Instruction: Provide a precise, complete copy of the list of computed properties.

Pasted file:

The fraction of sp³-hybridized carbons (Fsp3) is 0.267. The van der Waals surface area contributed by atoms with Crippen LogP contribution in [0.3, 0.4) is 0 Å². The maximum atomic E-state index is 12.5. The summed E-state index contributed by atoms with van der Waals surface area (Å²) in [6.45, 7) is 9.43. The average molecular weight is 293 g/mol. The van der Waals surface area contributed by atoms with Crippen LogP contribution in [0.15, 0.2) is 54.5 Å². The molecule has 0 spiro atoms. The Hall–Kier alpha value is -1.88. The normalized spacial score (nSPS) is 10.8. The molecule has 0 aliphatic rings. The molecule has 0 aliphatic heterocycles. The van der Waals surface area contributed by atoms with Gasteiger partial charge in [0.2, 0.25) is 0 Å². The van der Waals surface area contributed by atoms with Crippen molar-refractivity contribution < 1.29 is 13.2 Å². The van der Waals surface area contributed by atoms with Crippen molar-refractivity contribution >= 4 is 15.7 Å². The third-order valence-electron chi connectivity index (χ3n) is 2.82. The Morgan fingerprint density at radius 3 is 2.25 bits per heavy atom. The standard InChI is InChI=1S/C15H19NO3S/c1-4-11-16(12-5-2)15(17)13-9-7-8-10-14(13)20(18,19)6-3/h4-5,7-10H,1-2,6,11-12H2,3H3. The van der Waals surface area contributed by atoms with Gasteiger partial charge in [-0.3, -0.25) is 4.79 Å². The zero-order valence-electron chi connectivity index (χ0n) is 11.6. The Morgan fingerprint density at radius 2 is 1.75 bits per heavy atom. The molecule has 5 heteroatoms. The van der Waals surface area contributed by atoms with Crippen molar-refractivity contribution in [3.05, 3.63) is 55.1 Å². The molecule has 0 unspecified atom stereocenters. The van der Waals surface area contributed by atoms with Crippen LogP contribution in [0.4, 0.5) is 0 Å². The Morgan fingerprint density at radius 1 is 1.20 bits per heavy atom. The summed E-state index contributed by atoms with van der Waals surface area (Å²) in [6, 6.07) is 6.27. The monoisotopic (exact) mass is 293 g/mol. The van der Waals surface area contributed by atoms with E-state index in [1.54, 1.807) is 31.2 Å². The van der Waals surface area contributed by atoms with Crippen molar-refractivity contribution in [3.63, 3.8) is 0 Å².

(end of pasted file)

The fraction of sp³-hybridized carbons (Fsp3) is 0.267. The van der Waals surface area contributed by atoms with Crippen LogP contribution in [0.3, 0.4) is 0 Å². The maximum atomic E-state index is 12.5. The summed E-state index contributed by atoms with van der Waals surface area (Å²) in [6.45, 7) is 9.43. The average molecular weight is 293 g/mol. The van der Waals surface area contributed by atoms with Crippen LogP contribution in [0.15, 0.2) is 54.5 Å². The molecule has 0 spiro atoms. The Hall–Kier alpha value is -1.88. The normalized spacial score (nSPS) is 10.8. The molecule has 0 aliphatic rings. The molecule has 0 aliphatic heterocycles. The van der Waals surface area contributed by atoms with Gasteiger partial charge in [0.2, 0.25) is 0 Å². The van der Waals surface area contributed by atoms with Crippen molar-refractivity contribution < 1.29 is 13.2 Å². The van der Waals surface area contributed by atoms with Crippen molar-refractivity contribution >= 4 is 15.7 Å². The third-order valence-electron chi connectivity index (χ3n) is 2.82. The Morgan fingerprint density at radius 3 is 2.25 bits per heavy atom. The standard InChI is InChI=1S/C15H19NO3S/c1-4-11-16(12-5-2)15(17)13-9-7-8-10-14(13)20(18,19)6-3/h4-5,7-10H,1-2,6,11-12H2,3H3. The van der Waals surface area contributed by atoms with Gasteiger partial charge in [-0.3, -0.25) is 4.79 Å². The zero-order valence-electron chi connectivity index (χ0n) is 11.6. The Morgan fingerprint density at radius 2 is 1.75 bits per heavy atom. The molecule has 5 heteroatoms. The van der Waals surface area contributed by atoms with Crippen molar-refractivity contribution in [3.05, 3.63) is 55.1 Å². The molecule has 0 unspecified atom stereocenters. The van der Waals surface area contributed by atoms with Crippen LogP contribution in [0.4, 0.5) is 0 Å². The Morgan fingerprint density at radius 1 is 1.20 bits per heavy atom. The summed E-state index contributed by atoms with van der Waals surface area (Å²) in [6, 6.07) is 6.27. The monoisotopic (exact) mass is 293 g/mol. The van der Waals surface area contributed by atoms with E-state index in [1.54, 1.807) is 31.2 Å². The van der Waals surface area contributed by atoms with Crippen molar-refractivity contribution in [3.63, 3.8) is 0 Å².